The idea of rape as a crime against women is relatively new. It was only
in 1993 that the United Nations finally designated rape as a war crime.
That’s because under patriarchy, rape in war is used as a way to
dishonor and vanquish the (male) enemy. Marital rape only recently
became a crime in western countries, because it was a wife’s duty to
submit to her husband and bear his children. Rape in general is an
opportunity for the rapist to father a child and thereby establish his
right to paternity by out-competing other men.

According to patriarchy, a woman’s consent to sex or pregnancy is
irrelevant, because the overriding concern is that men need to reproduce
and ensure it’s their children being produced. That’s why it’s
acceptable to rape your enemy’s women, or any woman that doesn’t
“belong” to you, and of course your own wife, but it’s never OK for the
enemy to rape your wife (or daughter). The fact that rape victims are
often treated with contempt and disgrace, sometimes even charged with
adultery, or murdered or exiled by their own families, is further proof
that women’s consent (or lack of) is irrelevant. Under patriarchy, rape
cannot be a crime against women, who are chattel – instead, rape is a
crime against family honour, male ownership, and the male assurance of

In the abortion debate, most anti-abortionists allow exceptions for rape
and incest. This makes no sense if all life is sacred, but it fits the
male paternity theory perfectly because these pregnancies represent
unauthorized paternity. Likewise, an important justification for
allowing abortions to protect the life or health of the woman is to
preserve her ability to bear future babies and look after her existing
ones. Anti-abortion laws are patriarchal and have more to do with
promoting rightful paternity than with protecting the woman, or fetuses
in general.

The traditional patriarchal systems that control women’s sexuality and
reproduction are still widely protected today by laws, policies,
customs, cultures, religions, and even by most individual men and women.
By definition, those who enforce these right-wing, restrictive norms are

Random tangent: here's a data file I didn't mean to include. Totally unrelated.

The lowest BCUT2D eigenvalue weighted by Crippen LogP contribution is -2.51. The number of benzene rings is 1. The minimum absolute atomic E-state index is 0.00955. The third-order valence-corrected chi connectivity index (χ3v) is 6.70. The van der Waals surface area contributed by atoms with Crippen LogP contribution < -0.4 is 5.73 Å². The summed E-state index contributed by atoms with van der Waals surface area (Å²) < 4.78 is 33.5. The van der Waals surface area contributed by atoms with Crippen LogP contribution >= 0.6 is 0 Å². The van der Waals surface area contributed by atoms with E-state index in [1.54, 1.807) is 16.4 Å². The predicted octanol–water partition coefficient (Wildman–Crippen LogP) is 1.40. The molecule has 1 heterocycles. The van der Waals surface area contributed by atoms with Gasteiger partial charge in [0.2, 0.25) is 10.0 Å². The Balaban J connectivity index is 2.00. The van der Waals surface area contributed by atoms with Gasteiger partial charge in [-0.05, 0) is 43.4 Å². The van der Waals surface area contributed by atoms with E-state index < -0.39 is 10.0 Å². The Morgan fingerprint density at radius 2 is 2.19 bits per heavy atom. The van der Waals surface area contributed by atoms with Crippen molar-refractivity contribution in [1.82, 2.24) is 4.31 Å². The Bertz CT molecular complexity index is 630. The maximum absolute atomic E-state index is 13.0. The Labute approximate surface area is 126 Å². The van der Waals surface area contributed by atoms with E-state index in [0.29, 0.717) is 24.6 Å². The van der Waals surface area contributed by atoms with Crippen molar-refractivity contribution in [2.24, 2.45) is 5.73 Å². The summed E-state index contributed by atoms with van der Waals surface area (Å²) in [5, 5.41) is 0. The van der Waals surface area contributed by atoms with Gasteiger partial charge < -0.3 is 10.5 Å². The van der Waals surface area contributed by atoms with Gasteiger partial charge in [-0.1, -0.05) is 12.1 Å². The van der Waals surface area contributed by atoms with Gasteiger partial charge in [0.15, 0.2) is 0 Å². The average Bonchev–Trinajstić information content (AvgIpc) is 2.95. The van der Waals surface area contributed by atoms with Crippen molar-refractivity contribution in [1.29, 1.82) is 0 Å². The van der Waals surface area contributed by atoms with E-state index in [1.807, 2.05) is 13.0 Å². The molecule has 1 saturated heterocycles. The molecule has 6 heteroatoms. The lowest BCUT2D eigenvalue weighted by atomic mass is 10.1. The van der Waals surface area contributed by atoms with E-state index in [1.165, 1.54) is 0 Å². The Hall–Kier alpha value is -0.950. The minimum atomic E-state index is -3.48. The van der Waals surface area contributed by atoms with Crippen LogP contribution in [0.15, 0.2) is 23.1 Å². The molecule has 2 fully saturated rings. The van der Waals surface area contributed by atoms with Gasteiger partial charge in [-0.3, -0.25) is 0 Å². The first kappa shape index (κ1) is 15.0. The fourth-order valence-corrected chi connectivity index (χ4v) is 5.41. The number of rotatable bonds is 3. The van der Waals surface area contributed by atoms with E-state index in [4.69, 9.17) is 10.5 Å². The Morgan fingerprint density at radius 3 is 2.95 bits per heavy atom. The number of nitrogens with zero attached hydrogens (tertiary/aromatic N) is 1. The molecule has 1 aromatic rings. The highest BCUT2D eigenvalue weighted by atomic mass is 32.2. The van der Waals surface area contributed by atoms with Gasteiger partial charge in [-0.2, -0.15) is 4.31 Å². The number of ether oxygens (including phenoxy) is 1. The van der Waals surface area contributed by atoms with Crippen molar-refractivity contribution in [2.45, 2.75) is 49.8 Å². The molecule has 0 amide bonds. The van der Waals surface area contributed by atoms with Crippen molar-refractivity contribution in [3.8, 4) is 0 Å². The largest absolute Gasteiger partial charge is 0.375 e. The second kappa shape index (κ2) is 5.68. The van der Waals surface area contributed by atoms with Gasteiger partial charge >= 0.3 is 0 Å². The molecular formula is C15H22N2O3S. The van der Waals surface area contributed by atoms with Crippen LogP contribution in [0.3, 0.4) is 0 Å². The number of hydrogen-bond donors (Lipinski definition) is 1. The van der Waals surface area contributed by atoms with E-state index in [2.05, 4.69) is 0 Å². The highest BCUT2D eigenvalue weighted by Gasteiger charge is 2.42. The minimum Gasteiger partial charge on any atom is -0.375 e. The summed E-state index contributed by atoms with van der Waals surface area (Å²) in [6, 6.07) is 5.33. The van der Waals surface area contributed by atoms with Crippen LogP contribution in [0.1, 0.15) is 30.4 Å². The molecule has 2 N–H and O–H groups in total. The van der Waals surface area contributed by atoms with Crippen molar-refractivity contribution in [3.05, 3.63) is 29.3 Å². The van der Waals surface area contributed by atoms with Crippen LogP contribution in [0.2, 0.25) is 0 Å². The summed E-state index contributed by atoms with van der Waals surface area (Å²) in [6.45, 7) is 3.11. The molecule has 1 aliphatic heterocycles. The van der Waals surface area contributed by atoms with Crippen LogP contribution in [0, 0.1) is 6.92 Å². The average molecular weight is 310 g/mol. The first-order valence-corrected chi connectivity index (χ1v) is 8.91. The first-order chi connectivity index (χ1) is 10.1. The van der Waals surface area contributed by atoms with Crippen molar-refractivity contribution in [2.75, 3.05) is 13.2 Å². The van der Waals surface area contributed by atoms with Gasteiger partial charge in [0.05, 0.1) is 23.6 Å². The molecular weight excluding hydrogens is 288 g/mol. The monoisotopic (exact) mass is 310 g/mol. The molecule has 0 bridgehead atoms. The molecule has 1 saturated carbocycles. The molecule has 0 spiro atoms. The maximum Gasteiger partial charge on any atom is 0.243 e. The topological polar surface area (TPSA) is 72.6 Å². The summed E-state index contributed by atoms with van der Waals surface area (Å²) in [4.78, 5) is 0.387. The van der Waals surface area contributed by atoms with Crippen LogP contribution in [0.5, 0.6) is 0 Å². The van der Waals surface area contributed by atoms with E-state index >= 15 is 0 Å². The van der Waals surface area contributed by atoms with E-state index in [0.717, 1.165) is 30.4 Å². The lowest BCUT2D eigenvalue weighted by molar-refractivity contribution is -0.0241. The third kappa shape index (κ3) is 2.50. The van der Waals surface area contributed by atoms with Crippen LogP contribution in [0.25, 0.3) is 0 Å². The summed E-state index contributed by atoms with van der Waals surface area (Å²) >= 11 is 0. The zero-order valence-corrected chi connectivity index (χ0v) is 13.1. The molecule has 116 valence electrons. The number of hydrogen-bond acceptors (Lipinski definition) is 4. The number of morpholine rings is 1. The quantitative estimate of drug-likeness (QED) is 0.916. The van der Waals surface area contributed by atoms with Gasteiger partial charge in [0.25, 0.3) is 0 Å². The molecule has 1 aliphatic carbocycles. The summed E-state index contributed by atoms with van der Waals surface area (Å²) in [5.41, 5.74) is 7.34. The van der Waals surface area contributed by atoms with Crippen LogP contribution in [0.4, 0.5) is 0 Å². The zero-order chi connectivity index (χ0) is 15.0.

opposed to a woman’s right to autonomy – the right to control her own
body and her fertility.

It’s only in the last 50 years or so that women, at least in the western
world, have really achieved the means to control their own fertility
with legal and accessible contraception and abortion. Although women
have always taken the initiative to control their reproduction, it’s
largely been clandestine, with often tragic results. Today, for the
first time in history, it’s official and it’s public that women no
longer need to be slaves to their biology.

Unfortunately, the very idea of allowing women to control their own
fertility is a frightening development for a lot of people. Because it
really gives women true power over paternity – they can decide, on their
own, which man should father their child, and which won’t. They can
decide when to have children, or whether they want any at all. And they
can decide to abort any particular pregnancy. Men have lost control over
women because they’ve lost control over paternity.

That’s why we see such a backlash by right-wing governments and groups
today against pre-marital sex by women, contraception, and especially
abortion. Abortion is the flashpoint in this war, because the
patriarchal right-wing can’t stand the thought of women having the power
to abort men’s babies – the ones put there by men’s actions, by men’s
seed. A woman deciding to have an abortion is the ultimate insult to
male authority.